The six point financial rescue plan for supermums

Iona Bain

They will be the quiet heroes, or rather heroines, of the post-Brexit economy. Welcome to the world of supermums, the hard-working women who keep Britain’s households afloat but risk wrecking their own finances in the process.

Of the 14 million women at work in the UK, more than two million are now breadwinners – of whom two-thirds are single parents.

But stay-at-home mums are far from idle, doing the equivalent of a £30,000 salary in unpaid work and childcare every year, according to insurance firm Sunlife.

These mighty mums are far from invincible. Squeezed by the cost of childcare and the impulse to provide a home for Generation Rent, they are also footing the care bill for elderly parents and in-laws.

Indeed, research from pensions adviser Portafina shows a third of working adults subsidise our ageing population to the tune of at least £10,000 a year.

Sadly, mums pay the price for their selflessness, often losing out on higher earnings, better returns on their savings and their full pension entitlement along the way.

So here is our six-point plan to help supermums get financially fit in 2017.


Blitz any lingering debts. Set aside money to pay down store cards and loans as quickly as possible.

You can do a ‘soft’ credit check to see if you qualify for a top zero per cent balance transfer deal, such as the 43 interest-free months now offered by MBNA.

Take advantage and pay down what you owe. Note down renewal dates for your insurance policies and the end of costly contracts on a calendar so you can shift to better deals, and kill any needless direct debits.


This year the Government is rolling out a new tax-free childcare scheme, available to parents who work more than 16 hours a week. Each parent must not have income of more than £100,000 a year.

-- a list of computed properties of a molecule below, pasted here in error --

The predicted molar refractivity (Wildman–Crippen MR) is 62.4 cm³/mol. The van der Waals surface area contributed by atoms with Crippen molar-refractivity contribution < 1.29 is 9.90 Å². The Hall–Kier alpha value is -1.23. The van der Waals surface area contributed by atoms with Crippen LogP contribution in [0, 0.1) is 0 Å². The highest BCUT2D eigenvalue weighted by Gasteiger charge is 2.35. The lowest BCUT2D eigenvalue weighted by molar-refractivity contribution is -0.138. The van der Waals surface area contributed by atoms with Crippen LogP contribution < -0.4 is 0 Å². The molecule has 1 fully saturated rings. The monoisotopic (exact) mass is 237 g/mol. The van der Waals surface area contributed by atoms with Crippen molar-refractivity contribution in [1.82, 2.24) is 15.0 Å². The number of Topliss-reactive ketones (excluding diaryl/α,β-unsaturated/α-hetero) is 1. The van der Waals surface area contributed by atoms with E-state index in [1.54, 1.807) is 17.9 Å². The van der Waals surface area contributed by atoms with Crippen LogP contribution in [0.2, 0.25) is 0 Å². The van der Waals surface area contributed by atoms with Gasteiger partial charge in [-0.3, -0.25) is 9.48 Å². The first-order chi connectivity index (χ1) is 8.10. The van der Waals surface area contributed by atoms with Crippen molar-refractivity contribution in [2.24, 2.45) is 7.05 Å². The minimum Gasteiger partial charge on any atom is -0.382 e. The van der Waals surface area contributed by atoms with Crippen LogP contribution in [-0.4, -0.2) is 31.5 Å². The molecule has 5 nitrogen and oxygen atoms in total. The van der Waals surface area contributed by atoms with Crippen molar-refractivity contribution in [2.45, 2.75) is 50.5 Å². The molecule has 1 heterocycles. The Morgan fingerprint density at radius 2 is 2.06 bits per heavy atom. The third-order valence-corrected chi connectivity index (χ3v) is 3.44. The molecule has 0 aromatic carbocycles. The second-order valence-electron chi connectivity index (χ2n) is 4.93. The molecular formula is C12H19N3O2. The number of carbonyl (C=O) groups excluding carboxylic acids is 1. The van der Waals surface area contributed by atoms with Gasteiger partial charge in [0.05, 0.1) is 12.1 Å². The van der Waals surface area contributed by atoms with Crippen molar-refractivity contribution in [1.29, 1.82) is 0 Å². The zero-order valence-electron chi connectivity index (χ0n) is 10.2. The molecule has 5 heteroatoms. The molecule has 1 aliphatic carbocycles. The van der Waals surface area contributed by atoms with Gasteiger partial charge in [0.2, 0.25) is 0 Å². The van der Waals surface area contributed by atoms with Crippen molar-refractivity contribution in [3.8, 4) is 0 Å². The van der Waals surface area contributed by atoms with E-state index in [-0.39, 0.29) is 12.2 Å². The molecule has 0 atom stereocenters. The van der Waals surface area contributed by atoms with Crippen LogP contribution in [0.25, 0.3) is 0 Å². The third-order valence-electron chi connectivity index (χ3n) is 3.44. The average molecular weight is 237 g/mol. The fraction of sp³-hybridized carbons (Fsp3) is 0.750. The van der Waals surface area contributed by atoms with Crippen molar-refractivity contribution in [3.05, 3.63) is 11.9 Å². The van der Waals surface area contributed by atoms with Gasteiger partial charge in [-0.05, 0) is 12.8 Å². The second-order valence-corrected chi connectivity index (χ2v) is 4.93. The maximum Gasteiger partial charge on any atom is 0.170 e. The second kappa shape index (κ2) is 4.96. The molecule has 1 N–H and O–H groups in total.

Parents can get 20 per cent of their yearly childcare costs, up to £10,000 per child, paid for by the Government. This could mean payments of up to £2,000 per child. Tax-free childcare vouchers offered by employers are the first port of call for higher rate taxpayers with annual childcare costs of £6,252 or less, and basic rate taxpayers with costs of up to £9,336.

All three-year-olds and four-year-olds in the UK are entitled to a minimum of ten hours of free early education for 38 weeks a year. Some two-year-olds are also now eligible, but this will depend on your income status. Check with your local council.


You may have clung to a standard variable rate mortgage because the rate is low, but interest payments are bound to rise at some point.

Claire Walsh, chartered financial planner at Brighton-based Aspect 8, says: ‘There are still some really good mortgage deals out there. If you fix for a long time it will be peace of mind. Known monthly repayments with no nasty surprises will make budgeting easier.’

Jump on tip-top deals before they vanish. For example, Coventry Building Society has a ten-year fixed-rate deal at 2.69 per cent for a fee of £999.

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